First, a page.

This is a world the Apple knows better than anyone and using iCloud, it has taken a very good shot at delivering a cloud experience with what really is a local one.  Apple is extending what Apple does best, its core strengths into the cloud. And this is simply the basic integration of Apple’s hardware and software – their elegant OS.  The major difference being it does not yet rely on the browser as the central driving force in the picture (Google’s chrome) rather in Apple’s view what they are giving us an elegant CMS or content delivery system that we manage.  Google is betting on its browser, and they too know its coming to the small screen, therefore, that’s why we are seeing the Android store downloadable app strategy they are pushing out..

Apple which supports its web apps in the App store will have a rude awakening one day as eventually everyone but them will play on a browser using HTML5, but for now Apple’s user experience is by far the best.  A good example of this is when you go to read GoogleNews on your iPhone using Safari and at the bottom of the screen a small box pops up saying ‘ if you want to access Google News, click here to put this app on your device’. If you agree, a small app-like icon gets created on your iPhone using HTML5 just as if you downloaded it through iTunes.

So, Apple IS a cloud player indeed, distributing its OS X online, supporting over the air updates, allowing iTunes to be streamed to any iOS registered device. And iTunes did something that neither Google nor Amazon has done – signed deals with the major music players for their content (video/films excluded for now). This allows us to avoid the time consuming process of uploading our music collection to iCloud (I think I have about 60gigs of files). We can purchase a subscription to Music Match for $24.99 year, and MM will mirror my music collection with the iTunes store – ALL of my music, not just iTunes purchased music. These tracks can now be streamed back to me from the cloud on any MacOS registered device.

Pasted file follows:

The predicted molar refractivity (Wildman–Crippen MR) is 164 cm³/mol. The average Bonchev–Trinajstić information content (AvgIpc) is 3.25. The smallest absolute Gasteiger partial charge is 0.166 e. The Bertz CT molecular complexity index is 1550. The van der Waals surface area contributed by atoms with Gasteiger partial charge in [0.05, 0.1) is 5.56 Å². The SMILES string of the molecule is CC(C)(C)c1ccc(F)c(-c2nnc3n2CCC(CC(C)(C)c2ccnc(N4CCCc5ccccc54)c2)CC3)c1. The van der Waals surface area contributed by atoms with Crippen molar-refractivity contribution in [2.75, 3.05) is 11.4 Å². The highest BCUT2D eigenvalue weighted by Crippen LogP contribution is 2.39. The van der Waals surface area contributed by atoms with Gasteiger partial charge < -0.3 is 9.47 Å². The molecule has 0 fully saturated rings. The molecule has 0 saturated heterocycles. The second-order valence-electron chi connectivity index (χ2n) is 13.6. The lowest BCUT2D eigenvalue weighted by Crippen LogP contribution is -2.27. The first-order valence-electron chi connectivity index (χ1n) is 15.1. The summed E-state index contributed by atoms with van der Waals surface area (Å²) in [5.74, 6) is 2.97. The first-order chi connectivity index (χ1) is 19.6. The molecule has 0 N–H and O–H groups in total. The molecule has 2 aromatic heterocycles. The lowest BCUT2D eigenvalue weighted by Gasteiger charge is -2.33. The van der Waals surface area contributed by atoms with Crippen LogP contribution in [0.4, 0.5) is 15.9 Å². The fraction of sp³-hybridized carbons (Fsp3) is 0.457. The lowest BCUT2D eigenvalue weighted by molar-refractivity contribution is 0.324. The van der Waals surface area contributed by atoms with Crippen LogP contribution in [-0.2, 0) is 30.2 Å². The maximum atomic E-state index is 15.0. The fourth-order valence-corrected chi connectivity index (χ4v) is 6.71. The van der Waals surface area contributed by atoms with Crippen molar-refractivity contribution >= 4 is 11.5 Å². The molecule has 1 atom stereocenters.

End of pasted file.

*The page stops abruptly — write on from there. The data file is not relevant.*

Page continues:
However, unlike other pure cloud players, this isn’t a web based operation for all of this. Apple still is enabling core SDK kits (software development kits) for developers to build in access and API’s (application program interfaces) that will let developers integrate their own apps within Apple’s cloud.